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“For God so loved the world, that he gave his only Son, that whoever believes in him should not perish but have eternal life.” (John 3:16)

The Apostle John wrote many verses on love including John 3:16. Love was one of the core themes of both his gospel and his epistles in the New Testament. To John, God assumed the very nature of love when he said…

“God is love.” (1 John 4:8)

God is the foundation for genuine, multi-faceted, and eternal love.

He’s also the best example of love. Since eternity past, God has loved the Son, who has loved the Father, and who both in turn love the Holy Spirit in the Trinity. Jared C. Wilson wrote at the The Gospel Coalition

“A solitary god cannot be love. He may learn to love. He may yearn for love. But he cannot in himself be love, since love requires an object. Real love requires relationship. In the doctrine of the Trinity we finally see how love is part of the fabric of creation; it’s essential to the eternal, need-nothing Creator.”

To Wilson, the love of God is an aspect intrinsic in Gods nature. God, as a Trinity, is in a love relationship within the Godhead. And this serves as a foundation for genuine love. And that love is antithetical to the world’s love. God’s love is fundamentally neither romantic nor reciprocal. Instead, it seeks the good of another  person despite what the person can give back sexually or any other way.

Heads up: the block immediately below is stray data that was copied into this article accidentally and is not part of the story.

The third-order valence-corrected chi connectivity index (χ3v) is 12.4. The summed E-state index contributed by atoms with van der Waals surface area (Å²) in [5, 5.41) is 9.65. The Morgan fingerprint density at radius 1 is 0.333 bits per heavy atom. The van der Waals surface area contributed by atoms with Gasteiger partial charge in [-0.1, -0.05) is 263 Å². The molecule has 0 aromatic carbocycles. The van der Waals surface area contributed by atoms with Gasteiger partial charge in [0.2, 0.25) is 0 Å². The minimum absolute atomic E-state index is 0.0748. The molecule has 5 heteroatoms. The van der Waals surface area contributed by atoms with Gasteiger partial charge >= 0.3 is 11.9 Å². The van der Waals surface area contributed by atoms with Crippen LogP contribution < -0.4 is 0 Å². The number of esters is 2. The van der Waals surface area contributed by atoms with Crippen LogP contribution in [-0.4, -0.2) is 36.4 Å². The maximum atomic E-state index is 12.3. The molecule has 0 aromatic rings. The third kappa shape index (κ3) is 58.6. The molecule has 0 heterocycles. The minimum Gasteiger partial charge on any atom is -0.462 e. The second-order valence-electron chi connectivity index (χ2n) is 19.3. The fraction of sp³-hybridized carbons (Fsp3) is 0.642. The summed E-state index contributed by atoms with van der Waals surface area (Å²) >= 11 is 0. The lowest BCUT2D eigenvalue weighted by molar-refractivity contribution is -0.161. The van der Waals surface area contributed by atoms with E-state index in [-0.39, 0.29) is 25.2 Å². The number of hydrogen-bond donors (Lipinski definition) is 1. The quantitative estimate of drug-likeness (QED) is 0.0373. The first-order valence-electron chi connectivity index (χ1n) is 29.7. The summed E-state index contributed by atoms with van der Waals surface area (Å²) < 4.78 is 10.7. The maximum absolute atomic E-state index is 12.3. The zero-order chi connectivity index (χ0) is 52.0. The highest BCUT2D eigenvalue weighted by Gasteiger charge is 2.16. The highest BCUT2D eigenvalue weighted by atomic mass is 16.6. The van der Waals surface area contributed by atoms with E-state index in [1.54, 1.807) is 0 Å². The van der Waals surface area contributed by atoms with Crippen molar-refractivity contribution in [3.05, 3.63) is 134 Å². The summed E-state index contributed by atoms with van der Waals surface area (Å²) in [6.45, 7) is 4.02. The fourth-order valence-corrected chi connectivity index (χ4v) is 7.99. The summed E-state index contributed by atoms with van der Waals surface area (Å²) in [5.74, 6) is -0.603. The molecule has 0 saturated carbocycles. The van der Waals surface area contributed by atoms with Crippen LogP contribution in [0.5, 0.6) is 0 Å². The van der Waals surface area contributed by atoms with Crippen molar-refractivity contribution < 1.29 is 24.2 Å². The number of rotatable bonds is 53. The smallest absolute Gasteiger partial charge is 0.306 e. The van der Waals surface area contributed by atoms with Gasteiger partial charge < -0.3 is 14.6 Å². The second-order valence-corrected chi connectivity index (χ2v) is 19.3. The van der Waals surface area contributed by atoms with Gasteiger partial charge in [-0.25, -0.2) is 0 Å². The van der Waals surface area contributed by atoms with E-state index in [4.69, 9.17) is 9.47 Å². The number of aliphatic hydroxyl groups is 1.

God’s love is also sacrificial. The Apostle Paul put it like this: “But God showed his great love for us by sending Christ to die for us while we were still sinners.” (Romans 5:8). God didn’t sacrifice  his one and only Son for priests, monks, or holy people who already loved him.

God sent his son to die for sinners.

God sent his Son to die for hypocrites, for prostitutes, for crooked politicians, for dishonest businessmen, and cheating wives. God didn’t wait for sinners like you and me to get holy before he loved us. Instead, he loved us in spite of our failures and sin. While we were still sinning away, Christ died for us.

A Christian’s Love

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God’s love is our model for genuine love.

The object of our love is to be directed both to God first and to everyone around us second (Mark 12:30-31). God assumes we already love ourselves (Luke 6:31). God wants us to focus our remaining affections on him and everyone else. The apostle even goes as far to say that anyone who doesn’t love doesn’t know God (1 John 4:8). So love is the distinguishing feature of the true Christian.

“A new commandment I give to you, that you love one another: just as I have loved you, you also are to love one another. By this all people will know that you are my disciples, if you have love for one another.” (John 13:34-35)